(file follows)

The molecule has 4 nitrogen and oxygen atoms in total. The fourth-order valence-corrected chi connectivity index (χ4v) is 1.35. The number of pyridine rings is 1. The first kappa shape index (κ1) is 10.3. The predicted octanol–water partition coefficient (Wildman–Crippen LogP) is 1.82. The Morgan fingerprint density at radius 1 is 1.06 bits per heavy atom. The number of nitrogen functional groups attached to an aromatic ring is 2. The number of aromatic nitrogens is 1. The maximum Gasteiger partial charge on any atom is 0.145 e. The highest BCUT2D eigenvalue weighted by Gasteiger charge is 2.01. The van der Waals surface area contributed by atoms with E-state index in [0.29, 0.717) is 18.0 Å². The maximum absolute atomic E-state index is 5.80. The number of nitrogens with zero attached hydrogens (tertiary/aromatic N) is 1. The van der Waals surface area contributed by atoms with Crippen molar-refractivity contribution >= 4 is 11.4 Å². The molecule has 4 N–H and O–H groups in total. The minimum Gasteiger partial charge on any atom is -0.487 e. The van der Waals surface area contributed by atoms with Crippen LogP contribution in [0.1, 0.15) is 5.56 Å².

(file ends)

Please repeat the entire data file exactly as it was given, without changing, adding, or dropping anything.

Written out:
The molecule has 4 nitrogen and oxygen atoms in total. The fourth-order valence-corrected chi connectivity index (χ4v) is 1.35. The number of pyridine rings is 1. The first kappa shape index (κ1) is 10.3. The predicted octanol–water partition coefficient (Wildman–Crippen LogP) is 1.82. The Morgan fingerprint density at radius 1 is 1.06 bits per heavy atom. The number of nitrogen functional groups attached to an aromatic ring is 2. The number of aromatic nitrogens is 1. The maximum Gasteiger partial charge on any atom is 0.145 e. The highest BCUT2D eigenvalue weighted by Gasteiger charge is 2.01. The van der Waals surface area contributed by atoms with E-state index in [0.29, 0.717) is 18.0 Å². The maximum absolute atomic E-state index is 5.80. The number of nitrogens with zero attached hydrogens (tertiary/aromatic N) is 1. The van der Waals surface area contributed by atoms with Crippen molar-refractivity contribution >= 4 is 11.4 Å². The molecule has 4 N–H and O–H groups in total. The minimum Gasteiger partial charge on any atom is -0.487 e. The van der Waals surface area contributed by atoms with Crippen LogP contribution in [0.1, 0.15) is 5.56 Å².